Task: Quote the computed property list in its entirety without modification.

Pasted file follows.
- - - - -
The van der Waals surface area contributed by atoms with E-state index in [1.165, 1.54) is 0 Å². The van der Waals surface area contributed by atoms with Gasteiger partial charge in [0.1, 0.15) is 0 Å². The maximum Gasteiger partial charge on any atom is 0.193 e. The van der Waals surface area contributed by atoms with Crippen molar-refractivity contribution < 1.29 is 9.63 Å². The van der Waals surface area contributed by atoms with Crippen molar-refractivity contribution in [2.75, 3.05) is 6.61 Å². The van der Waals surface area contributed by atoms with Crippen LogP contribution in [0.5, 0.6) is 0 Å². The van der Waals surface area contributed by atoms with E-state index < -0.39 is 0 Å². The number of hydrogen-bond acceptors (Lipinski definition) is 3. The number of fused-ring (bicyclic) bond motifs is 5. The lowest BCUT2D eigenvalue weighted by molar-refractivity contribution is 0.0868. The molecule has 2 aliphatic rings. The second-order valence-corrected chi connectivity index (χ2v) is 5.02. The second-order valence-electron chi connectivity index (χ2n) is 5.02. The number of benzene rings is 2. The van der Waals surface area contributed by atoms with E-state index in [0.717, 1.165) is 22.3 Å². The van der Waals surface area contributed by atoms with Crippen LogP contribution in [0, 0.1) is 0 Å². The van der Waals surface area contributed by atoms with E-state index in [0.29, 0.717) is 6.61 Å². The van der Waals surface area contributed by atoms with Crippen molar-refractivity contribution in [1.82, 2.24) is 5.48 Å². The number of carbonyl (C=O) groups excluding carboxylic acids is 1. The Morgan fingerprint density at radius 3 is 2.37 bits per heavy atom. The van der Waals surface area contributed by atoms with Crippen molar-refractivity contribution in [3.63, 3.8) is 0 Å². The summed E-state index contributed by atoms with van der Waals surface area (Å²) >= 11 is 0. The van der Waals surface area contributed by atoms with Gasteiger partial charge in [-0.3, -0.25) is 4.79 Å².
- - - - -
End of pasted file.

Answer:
The van der Waals surface area contributed by atoms with E-state index in [1.165, 1.54) is 0 Å². The van der Waals surface area contributed by atoms with Gasteiger partial charge in [0.1, 0.15) is 0 Å². The maximum Gasteiger partial charge on any atom is 0.193 e. The van der Waals surface area contributed by atoms with Crippen molar-refractivity contribution < 1.29 is 9.63 Å². The van der Waals surface area contributed by atoms with Crippen molar-refractivity contribution in [2.75, 3.05) is 6.61 Å². The van der Waals surface area contributed by atoms with Crippen LogP contribution in [0.5, 0.6) is 0 Å². The van der Waals surface area contributed by atoms with E-state index < -0.39 is 0 Å². The number of hydrogen-bond acceptors (Lipinski definition) is 3. The number of fused-ring (bicyclic) bond motifs is 5. The lowest BCUT2D eigenvalue weighted by molar-refractivity contribution is 0.0868. The molecule has 2 aliphatic rings. The second-order valence-corrected chi connectivity index (χ2v) is 5.02. The second-order valence-electron chi connectivity index (χ2n) is 5.02. The number of benzene rings is 2. The van der Waals surface area contributed by atoms with E-state index in [0.717, 1.165) is 22.3 Å². The van der Waals surface area contributed by atoms with Crippen LogP contribution in [0, 0.1) is 0 Å². The van der Waals surface area contributed by atoms with E-state index in [0.29, 0.717) is 6.61 Å². The van der Waals surface area contributed by atoms with Crippen molar-refractivity contribution in [1.82, 2.24) is 5.48 Å². The number of carbonyl (C=O) groups excluding carboxylic acids is 1. The Morgan fingerprint density at radius 3 is 2.37 bits per heavy atom. The van der Waals surface area contributed by atoms with Crippen molar-refractivity contribution in [3.63, 3.8) is 0 Å². The summed E-state index contributed by atoms with van der Waals surface area (Å²) >= 11 is 0. The van der Waals surface area contributed by atoms with Gasteiger partial charge in [-0.3, -0.25) is 4.79 Å².